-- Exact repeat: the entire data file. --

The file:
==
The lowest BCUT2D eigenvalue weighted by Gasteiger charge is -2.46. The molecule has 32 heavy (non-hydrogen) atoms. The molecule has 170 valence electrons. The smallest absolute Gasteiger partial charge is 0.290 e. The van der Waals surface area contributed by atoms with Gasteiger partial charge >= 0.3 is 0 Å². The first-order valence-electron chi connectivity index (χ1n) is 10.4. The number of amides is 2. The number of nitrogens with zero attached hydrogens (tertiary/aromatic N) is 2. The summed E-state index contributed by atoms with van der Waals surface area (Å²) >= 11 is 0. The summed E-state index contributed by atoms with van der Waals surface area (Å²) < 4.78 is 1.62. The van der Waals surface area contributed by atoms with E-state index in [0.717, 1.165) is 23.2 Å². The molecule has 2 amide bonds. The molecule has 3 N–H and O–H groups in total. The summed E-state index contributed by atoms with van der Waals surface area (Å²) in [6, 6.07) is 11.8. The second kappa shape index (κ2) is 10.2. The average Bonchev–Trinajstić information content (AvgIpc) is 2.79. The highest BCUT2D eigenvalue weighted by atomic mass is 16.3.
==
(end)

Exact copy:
The lowest BCUT2D eigenvalue weighted by Gasteiger charge is -2.46. The molecule has 32 heavy (non-hydrogen) atoms. The molecule has 170 valence electrons. The smallest absolute Gasteiger partial charge is 0.290 e. The van der Waals surface area contributed by atoms with Gasteiger partial charge >= 0.3 is 0 Å². The first-order valence-electron chi connectivity index (χ1n) is 10.4. The number of amides is 2. The number of nitrogens with zero attached hydrogens (tertiary/aromatic N) is 2. The summed E-state index contributed by atoms with van der Waals surface area (Å²) >= 11 is 0. The summed E-state index contributed by atoms with van der Waals surface area (Å²) < 4.78 is 1.62. The van der Waals surface area contributed by atoms with E-state index in [0.717, 1.165) is 23.2 Å². The molecule has 2 amide bonds. The molecule has 3 N–H and O–H groups in total. The summed E-state index contributed by atoms with van der Waals surface area (Å²) in [6, 6.07) is 11.8. The second kappa shape index (κ2) is 10.2. The average Bonchev–Trinajstić information content (AvgIpc) is 2.79. The highest BCUT2D eigenvalue weighted by atomic mass is 16.3.